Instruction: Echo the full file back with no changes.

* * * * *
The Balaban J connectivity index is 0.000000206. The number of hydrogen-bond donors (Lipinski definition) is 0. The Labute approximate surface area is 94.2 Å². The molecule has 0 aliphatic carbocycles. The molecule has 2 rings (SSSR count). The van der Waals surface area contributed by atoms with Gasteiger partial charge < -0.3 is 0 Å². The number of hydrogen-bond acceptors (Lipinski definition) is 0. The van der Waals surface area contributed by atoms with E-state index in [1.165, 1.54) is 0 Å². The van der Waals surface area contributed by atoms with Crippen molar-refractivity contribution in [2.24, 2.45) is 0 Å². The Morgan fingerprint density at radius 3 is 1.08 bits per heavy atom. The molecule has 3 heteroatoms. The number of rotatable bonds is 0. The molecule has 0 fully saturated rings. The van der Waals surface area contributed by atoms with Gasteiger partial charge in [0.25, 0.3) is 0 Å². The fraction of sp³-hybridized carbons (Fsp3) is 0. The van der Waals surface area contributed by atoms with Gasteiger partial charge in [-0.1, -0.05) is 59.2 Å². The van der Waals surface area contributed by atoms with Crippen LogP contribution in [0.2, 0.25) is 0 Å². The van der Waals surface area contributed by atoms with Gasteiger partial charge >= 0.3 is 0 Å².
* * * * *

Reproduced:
The Balaban J connectivity index is 0.000000206. The number of hydrogen-bond donors (Lipinski definition) is 0. The Labute approximate surface area is 94.2 Å². The molecule has 0 aliphatic carbocycles. The molecule has 2 rings (SSSR count). The van der Waals surface area contributed by atoms with Gasteiger partial charge < -0.3 is 0 Å². The number of hydrogen-bond acceptors (Lipinski definition) is 0. The van der Waals surface area contributed by atoms with E-state index in [1.165, 1.54) is 0 Å². The van der Waals surface area contributed by atoms with Crippen molar-refractivity contribution in [2.24, 2.45) is 0 Å². The Morgan fingerprint density at radius 3 is 1.08 bits per heavy atom. The molecule has 3 heteroatoms. The number of rotatable bonds is 0. The molecule has 0 fully saturated rings. The van der Waals surface area contributed by atoms with Gasteiger partial charge in [0.25, 0.3) is 0 Å². The fraction of sp³-hybridized carbons (Fsp3) is 0. The van der Waals surface area contributed by atoms with Gasteiger partial charge in [-0.1, -0.05) is 59.2 Å². The van der Waals surface area contributed by atoms with Crippen LogP contribution in [0.2, 0.25) is 0 Å². The van der Waals surface area contributed by atoms with Gasteiger partial charge >= 0.3 is 0 Å².